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Every year people ask me what witches do on Halloween. It’s a natural curiosity born of the fact that witch decorations are plentiful and witches tend to gather on or around Oct. 31 to commune for some “secret” purpose. Although Wiccans enjoy the fun of Halloween, Halloween has nothing to do with the Wiccan feast of Samhain (pronounced SOW-in). Halloween is a secular holiday with links to folk practices. Samhain is a part of the Wiccan Wheel of the Year.
The Wiccan Wheel of the Year is divided into four major parts that correspond to the four natural seasons. Feasts that mark the beginning of each season are known as the Major Sabbats, of which Samhain is one.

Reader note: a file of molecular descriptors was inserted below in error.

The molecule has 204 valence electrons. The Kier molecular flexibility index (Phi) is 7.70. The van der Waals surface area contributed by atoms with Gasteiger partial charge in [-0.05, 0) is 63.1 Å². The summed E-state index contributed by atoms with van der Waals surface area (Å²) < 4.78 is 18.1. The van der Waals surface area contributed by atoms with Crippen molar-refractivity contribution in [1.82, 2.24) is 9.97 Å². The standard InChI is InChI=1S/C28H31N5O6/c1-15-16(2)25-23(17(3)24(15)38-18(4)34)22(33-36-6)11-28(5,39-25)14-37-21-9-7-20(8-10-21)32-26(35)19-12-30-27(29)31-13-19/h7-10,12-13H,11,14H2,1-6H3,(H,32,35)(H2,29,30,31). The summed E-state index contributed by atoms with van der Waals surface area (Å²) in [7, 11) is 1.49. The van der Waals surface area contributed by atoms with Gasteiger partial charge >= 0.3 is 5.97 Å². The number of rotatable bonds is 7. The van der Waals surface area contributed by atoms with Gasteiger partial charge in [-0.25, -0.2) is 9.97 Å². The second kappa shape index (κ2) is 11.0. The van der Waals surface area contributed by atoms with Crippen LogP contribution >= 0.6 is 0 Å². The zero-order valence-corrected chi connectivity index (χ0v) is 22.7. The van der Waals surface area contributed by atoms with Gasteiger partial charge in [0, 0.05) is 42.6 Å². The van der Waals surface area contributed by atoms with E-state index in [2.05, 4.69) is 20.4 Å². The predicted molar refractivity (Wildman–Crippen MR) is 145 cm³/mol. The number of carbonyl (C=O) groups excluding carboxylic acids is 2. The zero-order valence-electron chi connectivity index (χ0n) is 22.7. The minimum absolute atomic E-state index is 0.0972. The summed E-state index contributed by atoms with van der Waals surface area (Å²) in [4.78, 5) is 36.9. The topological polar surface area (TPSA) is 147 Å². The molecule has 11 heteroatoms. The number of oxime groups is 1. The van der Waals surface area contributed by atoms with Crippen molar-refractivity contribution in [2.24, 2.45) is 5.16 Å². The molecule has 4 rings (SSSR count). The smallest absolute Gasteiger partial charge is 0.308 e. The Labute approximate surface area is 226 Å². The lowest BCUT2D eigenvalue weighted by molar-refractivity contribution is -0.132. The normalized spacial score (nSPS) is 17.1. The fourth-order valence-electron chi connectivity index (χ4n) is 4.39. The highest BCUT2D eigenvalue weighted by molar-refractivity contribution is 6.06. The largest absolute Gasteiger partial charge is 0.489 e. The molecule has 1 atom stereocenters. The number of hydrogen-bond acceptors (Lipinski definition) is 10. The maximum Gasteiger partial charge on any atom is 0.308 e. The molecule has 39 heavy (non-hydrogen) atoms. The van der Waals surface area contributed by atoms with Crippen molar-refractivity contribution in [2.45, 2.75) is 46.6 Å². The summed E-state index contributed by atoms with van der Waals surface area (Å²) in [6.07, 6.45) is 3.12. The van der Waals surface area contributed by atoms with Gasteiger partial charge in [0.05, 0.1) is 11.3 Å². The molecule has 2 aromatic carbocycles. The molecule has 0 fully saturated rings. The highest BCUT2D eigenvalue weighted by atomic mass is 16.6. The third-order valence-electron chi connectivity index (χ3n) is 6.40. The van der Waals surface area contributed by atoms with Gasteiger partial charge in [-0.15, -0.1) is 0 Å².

Literally,Samhain means “summer’s end.” The Celts marked two seasons, winter and summer. Samhain coincides with the return of the livestock from the grazing fields. Weaker cattle were slaughtered and preserved as food for the long winter. In some areas, Samhain feasting went on for about one week and was accompanied by games and entertainment. Long before Samhain was associated with the dead, it was a pre-winter harvest festival to end all festivals until summer returned.
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